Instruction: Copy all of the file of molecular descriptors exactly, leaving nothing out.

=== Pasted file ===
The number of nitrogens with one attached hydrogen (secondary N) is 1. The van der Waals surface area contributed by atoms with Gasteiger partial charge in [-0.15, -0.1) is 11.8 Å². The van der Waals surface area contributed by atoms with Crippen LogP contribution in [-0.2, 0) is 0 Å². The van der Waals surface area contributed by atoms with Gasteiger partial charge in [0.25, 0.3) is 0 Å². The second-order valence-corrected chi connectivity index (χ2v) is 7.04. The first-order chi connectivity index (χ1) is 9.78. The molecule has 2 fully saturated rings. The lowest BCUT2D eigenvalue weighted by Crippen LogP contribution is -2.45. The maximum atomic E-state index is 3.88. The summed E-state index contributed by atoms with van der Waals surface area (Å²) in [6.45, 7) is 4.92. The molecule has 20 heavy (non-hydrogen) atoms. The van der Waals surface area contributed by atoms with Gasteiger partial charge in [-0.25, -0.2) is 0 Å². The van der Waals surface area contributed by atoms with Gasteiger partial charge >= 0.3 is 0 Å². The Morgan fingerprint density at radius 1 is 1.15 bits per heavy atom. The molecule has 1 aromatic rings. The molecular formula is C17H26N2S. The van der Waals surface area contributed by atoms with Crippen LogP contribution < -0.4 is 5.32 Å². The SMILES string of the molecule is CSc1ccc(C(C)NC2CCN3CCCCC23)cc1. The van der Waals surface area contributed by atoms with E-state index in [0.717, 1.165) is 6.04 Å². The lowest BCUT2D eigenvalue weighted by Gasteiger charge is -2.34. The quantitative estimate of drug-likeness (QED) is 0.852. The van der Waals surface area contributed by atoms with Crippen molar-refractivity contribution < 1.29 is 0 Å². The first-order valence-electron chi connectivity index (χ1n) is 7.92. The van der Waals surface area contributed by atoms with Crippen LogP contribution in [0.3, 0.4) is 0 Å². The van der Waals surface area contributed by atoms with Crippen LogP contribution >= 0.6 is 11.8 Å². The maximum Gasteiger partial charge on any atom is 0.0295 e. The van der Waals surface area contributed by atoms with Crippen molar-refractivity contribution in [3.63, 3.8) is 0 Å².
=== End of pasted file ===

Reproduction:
The number of nitrogens with one attached hydrogen (secondary N) is 1. The van der Waals surface area contributed by atoms with Gasteiger partial charge in [-0.15, -0.1) is 11.8 Å². The van der Waals surface area contributed by atoms with Crippen LogP contribution in [-0.2, 0) is 0 Å². The van der Waals surface area contributed by atoms with Gasteiger partial charge in [0.25, 0.3) is 0 Å². The second-order valence-corrected chi connectivity index (χ2v) is 7.04. The first-order chi connectivity index (χ1) is 9.78. The molecule has 2 fully saturated rings. The lowest BCUT2D eigenvalue weighted by Crippen LogP contribution is -2.45. The maximum atomic E-state index is 3.88. The summed E-state index contributed by atoms with van der Waals surface area (Å²) in [6.45, 7) is 4.92. The molecule has 20 heavy (non-hydrogen) atoms. The van der Waals surface area contributed by atoms with Gasteiger partial charge in [-0.25, -0.2) is 0 Å². The van der Waals surface area contributed by atoms with Gasteiger partial charge >= 0.3 is 0 Å². The Morgan fingerprint density at radius 1 is 1.15 bits per heavy atom. The molecule has 1 aromatic rings. The molecular formula is C17H26N2S. The van der Waals surface area contributed by atoms with Crippen LogP contribution < -0.4 is 5.32 Å². The SMILES string of the molecule is CSc1ccc(C(C)NC2CCN3CCCCC23)cc1. The van der Waals surface area contributed by atoms with E-state index in [0.717, 1.165) is 6.04 Å². The lowest BCUT2D eigenvalue weighted by Gasteiger charge is -2.34. The quantitative estimate of drug-likeness (QED) is 0.852. The van der Waals surface area contributed by atoms with Crippen molar-refractivity contribution < 1.29 is 0 Å². The first-order valence-electron chi connectivity index (χ1n) is 7.92. The van der Waals surface area contributed by atoms with Crippen LogP contribution in [0.3, 0.4) is 0 Å². The van der Waals surface area contributed by atoms with Crippen LogP contribution >= 0.6 is 11.8 Å². The maximum Gasteiger partial charge on any atom is 0.0295 e. The van der Waals surface area contributed by atoms with Crippen molar-refractivity contribution in [3.63, 3.8) is 0 Å².